In an effort to avoid getting tangled up in complicated explanations of ancient Tibetan philosophy and very long Sanskrit words, I will simplify everything as best I can. At its core, dream yoga is the practice of breaking down the barrier between waking and dreaming, while attaining heightened awareness in both states. The ideas that make up this philosophy are predicated on one assumption: that reality is just as fleeting and illusory as we view dreams to be.
The Buddhist faith has a principle called "interdependence", which posits that nothing in our physical world is really here in a true sense. While we can see and touch things in front of us, those things are nothing more than a physical representation of a collection of history, development, and perceptions that we have collectively agreed to mean one thing. To clarify, there is nothing inherently pencil-y about a pencil. Our history of writing utensils, the different materials that make up the pencil, and how we have come to use and think about the pencil is what makes it such. To bring this idea into a more metaphysical realm, there is nothing in you as a person that is inherently you. Your body or brain cannot be pointed to as the tangible center of yourself; the idea of a person is something that is neither inextricably linked to the physical body nor entirely separate from it. To get a better sense of interdependence, do a quick search on the term and browse around a bit.
The bottom line...
is that once we start to question what constitutes "reality", the line that divides our daily lives and our dream worlds becomes very fluid. This is where the word "yoga" comes into play; just as Lycra-clad LA yoga aims to join breath with movement, dream yoga seeks to join the waking world with the dreaming one.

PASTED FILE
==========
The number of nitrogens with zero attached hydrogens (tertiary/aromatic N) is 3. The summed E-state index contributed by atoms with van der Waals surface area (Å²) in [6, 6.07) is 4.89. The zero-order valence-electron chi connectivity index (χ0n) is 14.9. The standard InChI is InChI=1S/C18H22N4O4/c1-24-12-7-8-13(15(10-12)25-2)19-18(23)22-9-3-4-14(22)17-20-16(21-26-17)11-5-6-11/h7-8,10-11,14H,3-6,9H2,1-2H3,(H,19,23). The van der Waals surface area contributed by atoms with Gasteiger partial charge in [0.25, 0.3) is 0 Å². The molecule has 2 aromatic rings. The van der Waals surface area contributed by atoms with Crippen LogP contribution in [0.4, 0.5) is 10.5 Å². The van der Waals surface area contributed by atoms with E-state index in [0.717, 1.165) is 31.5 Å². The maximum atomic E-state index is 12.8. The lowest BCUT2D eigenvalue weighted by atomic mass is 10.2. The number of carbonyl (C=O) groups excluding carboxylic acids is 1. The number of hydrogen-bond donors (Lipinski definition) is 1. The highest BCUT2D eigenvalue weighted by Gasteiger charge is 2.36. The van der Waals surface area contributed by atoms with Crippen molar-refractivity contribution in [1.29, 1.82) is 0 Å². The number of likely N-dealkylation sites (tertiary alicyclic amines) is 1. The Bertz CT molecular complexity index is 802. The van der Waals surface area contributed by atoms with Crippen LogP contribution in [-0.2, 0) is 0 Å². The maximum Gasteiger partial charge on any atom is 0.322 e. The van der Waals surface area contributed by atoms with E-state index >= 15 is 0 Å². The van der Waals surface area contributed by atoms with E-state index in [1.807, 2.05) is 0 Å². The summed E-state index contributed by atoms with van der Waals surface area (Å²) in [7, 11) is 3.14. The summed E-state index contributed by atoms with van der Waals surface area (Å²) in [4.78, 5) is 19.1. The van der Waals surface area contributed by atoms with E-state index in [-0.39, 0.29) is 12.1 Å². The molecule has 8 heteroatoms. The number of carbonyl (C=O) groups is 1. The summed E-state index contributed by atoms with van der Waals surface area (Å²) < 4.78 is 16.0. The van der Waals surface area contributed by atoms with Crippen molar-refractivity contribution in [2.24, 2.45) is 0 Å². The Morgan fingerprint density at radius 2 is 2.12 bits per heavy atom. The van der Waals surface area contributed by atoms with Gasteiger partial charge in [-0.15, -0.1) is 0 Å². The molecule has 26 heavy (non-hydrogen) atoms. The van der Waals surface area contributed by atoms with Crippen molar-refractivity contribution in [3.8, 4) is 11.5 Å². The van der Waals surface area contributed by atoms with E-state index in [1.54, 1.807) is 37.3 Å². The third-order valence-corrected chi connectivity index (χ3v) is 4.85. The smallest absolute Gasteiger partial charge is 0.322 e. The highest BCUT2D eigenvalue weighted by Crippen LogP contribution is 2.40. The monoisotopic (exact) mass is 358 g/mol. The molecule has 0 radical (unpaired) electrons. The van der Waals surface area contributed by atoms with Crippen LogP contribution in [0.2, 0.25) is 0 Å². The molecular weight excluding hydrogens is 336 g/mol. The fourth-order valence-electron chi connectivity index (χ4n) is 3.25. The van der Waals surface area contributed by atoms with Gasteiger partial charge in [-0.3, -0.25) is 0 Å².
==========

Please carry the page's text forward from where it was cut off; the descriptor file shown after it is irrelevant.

As it applies to modern dreamers, dream yoga is actually very similar to lucid dreaming. In fact, what we think of as lucid dreaming today is merely the second half of dream yoga, which can theoretically be practiced 24 hours a day. The daytime practice of dream yoga works toward becoming highly conscious of the connections between the "real" world and the dream world and breaking down notions of absolute reality. The nighttime portion is where lucid dreaming comes in, working the process in reverse and pulling reality into the dream.
There are two simple ways to incorporate dream yoga practice into your waking life:
1 - Pay close attention to the sensations of being awake and alert during the day and take notice of how it feels to be conscious. Having a firm grasp on this feeling while awake will help you to achieve it in your lucid dreams.
2 - Take time during your day to look around, take an inventory of the things you are seeing and experiencing, and tell yourself firmly that none of it is truly real. This may seem difficult to tell yourself, much less believe, but it's really very similar to performing state checks during a lucid dream. This exercise will help you continue to loosen your grip on absolute reality.
Working in tandem with regular lucid dreaming practice, dream yoga can transform your daily life into a constant, subtle form of meditation. Blurring that line between waking and dreaming can kickstart your consciousness and change the way you see life in general. If you're curious, there are plenty of books and websites that go into this practice in great detail, but in the meantime, start experimenting! You might just find yourself enlightened.
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